The Italian holdings from the 16h century to the 17th century are arguably the most extensive and richest collections outside Italy and contain many unique and many important association copies. The Italian Collections are strong in history of all periods from Prehistory to the present, but especially the mediaeval period, having one of the world's finest collections of city statutes and city laws, an essential resource for those researching into the Italian communes ("comuni" and "signorie"). Material on the Renaissance, Enlightenment and Risorgimento is also equally rich and extensive and much of this is very rare and contains several unique items. Material on the Unification of Italy, the Risorgimento, contains such a high proportion of rare items that it has consequently been microfilmed and is available commercially (The Risorgimento Collection- Full texts of rare historical and political materials relating to the unification of Italy, London: K.G.Saur, 1992).
Since 1975 there has been a concerted effort to acquire some of the very scarce items published in the First and Second World Wars and also during the Fascist period. A high proportion of these items consisted of propaganda material and was anti British- especially some of the very rare imprints from former Italian Colonies in Africa - Abyssinia, Eritrea and Somalia. Post-1945 history is also very well covered i.e. the formation of the new Italian Republic after the Plebiscite, the growth of all the main Italian political parties, the Italian "Economic Miracle", conditions and differences between life in Northern Italy and in the "Mezzogiorno" etc., etc. and is supported by major Official Publications containing socio-economic statistics and data.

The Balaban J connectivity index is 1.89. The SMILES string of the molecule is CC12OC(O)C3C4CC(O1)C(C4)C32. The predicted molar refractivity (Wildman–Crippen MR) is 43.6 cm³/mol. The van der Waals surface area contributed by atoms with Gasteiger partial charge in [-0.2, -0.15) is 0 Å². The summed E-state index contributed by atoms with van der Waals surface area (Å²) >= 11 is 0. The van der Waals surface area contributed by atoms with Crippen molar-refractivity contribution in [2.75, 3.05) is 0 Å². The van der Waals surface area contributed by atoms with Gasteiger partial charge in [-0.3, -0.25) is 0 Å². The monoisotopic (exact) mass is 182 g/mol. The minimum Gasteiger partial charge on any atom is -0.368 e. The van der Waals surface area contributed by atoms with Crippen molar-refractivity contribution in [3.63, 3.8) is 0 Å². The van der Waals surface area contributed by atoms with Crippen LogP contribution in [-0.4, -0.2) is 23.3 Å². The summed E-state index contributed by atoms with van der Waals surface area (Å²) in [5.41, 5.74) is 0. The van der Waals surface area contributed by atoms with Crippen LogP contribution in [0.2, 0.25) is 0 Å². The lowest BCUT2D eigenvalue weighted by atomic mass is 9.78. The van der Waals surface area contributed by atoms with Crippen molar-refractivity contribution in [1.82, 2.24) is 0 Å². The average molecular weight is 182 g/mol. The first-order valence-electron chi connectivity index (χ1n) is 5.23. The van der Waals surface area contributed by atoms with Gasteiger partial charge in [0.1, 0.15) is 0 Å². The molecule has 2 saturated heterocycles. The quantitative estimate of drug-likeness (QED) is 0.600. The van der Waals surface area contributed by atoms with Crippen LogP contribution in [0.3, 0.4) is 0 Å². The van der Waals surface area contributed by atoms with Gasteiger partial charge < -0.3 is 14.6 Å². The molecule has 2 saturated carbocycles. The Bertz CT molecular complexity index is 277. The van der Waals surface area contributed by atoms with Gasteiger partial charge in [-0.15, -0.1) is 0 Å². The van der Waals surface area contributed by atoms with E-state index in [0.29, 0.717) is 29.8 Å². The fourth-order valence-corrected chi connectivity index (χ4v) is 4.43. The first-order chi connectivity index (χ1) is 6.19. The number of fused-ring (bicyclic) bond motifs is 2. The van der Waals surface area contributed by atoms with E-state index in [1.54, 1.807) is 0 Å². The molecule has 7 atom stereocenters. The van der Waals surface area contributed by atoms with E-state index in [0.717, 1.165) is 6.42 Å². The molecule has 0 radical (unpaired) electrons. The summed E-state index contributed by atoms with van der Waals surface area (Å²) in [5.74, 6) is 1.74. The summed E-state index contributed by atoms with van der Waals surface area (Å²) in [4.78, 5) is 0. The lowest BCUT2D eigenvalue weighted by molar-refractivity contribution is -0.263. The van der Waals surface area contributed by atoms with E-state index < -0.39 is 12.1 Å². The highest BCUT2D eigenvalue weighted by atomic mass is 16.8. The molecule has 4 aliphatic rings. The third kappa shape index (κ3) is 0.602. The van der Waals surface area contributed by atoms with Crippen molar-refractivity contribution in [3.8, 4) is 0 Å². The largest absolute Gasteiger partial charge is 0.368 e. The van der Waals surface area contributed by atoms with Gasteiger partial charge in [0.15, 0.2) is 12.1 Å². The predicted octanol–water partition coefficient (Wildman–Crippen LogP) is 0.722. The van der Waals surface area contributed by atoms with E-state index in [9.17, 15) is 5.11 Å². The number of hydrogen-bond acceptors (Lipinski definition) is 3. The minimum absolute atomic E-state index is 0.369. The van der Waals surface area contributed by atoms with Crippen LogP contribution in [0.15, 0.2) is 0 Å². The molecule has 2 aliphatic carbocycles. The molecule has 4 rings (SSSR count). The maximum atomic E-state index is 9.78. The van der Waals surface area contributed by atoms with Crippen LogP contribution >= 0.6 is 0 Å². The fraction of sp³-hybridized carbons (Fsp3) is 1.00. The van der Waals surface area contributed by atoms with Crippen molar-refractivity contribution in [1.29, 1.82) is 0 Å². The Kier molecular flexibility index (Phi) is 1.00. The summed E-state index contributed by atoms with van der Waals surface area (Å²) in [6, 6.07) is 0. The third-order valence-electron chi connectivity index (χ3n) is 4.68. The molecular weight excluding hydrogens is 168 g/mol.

The Italian Collections of imaginative literature are also extremely strong and contain the first editions of most Italian authors from the incunable period to date. The collections of Dante, Petrarch and Boccaccio are particularly fine as are the collections of contemporary Italian and Swiss Italian authors.
In recent years several of the now scarce works by the Italian Futurists including dedication copies signed by Marinetti, Russolo, Mazza and many others together with many examples of fine quality Italian printing and "Livres d'artiste" illustrated by celebrated Italian artists have been purchased. Many of these works have also been bound in special, often de luxe, bindings which are works of art in their own right.